UNCW asks apartment complexes to report students who gather in large groups

WILMINGTON, NC (WWAY) — Students have a lot more on their minds than just getting to class on time.

Seahawks returned to campus for the first day of classes on Wednesday. Other universities like East Carolina Universtiy and UNC-Asheville have already suffered COVID-19 outbreaks, and UNC-Chapel Hill moved to a totally virtual semester when 130 students tested positive for coronavirus after one week of classes.

Many at UNCW say they are afraid of following in the Tar Heels’ footsteps, and losing what’s left of their college experience.

“If I had a 100 bucks, I’d definitely put it on that we would be going all online like halfway through the semester at least. Maybe even before. We’ll see,” said student Alan Bass.

“That’s kind of what me and all my friends are thinking,” Graham Harris, another student said. “We’ll get probably a month and then things will probably shut down.”

It seems UNCW is determined not to follow suit. They’ve put an emphasis on social distancing on campus and off.

Last week, an email was sent to 25 private apartment communities, asking them to report any students who hold or attend gatherings of more than 10 people in one room.

When asked for comment, Dean of Students Mike Walker said:

UNCW cannot require local apartment complexes and landlords to provide the university this information. However, in the spirit of attempting to keep our students, their peers, and the broader community safe, we have simply requested that they share information with us if it includes a violation of the Governor’s Executive Order 155. This will enable the university to help further educate our students on the importance of safe behaviors, which are critical to exhibit at this time.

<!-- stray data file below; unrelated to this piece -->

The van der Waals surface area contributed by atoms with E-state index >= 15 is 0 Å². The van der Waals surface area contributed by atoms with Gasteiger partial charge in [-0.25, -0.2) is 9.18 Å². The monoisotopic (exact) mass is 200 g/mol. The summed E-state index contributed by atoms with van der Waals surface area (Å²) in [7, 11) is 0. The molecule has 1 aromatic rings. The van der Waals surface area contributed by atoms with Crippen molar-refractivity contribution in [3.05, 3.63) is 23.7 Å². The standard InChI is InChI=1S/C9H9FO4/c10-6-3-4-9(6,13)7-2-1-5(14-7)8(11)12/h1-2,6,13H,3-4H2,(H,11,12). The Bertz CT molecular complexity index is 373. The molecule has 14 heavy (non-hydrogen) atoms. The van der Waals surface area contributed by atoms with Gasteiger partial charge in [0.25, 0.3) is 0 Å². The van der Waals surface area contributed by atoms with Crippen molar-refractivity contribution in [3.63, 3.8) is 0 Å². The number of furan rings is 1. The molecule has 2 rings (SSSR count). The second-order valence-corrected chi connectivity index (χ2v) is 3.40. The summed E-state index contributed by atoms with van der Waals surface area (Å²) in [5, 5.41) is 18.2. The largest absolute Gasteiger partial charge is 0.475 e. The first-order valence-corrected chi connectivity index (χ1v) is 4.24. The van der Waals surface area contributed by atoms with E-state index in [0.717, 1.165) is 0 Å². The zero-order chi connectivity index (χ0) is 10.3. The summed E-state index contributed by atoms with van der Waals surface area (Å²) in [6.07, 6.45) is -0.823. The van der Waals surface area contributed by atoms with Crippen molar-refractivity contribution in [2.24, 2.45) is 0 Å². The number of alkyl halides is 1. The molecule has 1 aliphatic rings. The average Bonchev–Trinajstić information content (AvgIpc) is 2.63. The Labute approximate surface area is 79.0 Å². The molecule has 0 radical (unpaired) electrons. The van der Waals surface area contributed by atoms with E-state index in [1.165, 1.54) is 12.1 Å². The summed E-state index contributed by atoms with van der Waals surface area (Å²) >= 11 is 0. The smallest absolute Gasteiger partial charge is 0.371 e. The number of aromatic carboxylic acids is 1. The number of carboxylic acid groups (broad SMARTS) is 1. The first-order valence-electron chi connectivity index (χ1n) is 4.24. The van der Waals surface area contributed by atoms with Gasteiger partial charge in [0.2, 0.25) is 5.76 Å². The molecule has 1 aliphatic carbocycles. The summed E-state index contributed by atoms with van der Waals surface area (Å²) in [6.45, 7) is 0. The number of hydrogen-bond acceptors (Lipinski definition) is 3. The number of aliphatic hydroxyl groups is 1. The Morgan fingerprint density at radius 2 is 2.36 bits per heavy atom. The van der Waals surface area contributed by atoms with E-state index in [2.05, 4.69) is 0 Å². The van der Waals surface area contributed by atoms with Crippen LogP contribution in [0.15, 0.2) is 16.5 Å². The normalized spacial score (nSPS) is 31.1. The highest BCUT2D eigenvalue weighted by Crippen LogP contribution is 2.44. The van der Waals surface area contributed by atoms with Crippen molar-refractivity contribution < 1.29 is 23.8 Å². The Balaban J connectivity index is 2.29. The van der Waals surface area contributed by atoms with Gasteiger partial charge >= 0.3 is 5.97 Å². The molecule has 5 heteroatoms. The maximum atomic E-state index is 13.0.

UNCW has forged excellent relationships with local apartments and we are confident, because they also care about the safety of their tenants, that they will match our efforts to help keep their tenants safe.

Many students hadn’t heard about the email, but some were grateful the university was taking their safety seriously.

“It seems a little bit strict right now, especially coming in and expecting something else from college,” student Eliza Knightzurbach said. “But I think in the long run, especially if things clear up by the second semester, we’ll be grateful that they kind of cracked down on us.”

Of their total classes:

  • 15 percent are held face to face
  • 40 percent are a mix of online and face to face
  • 45 percent are held online

Right now, UNCW only has seven positive cases and a quarantine area able to accommodate up to 150 students.

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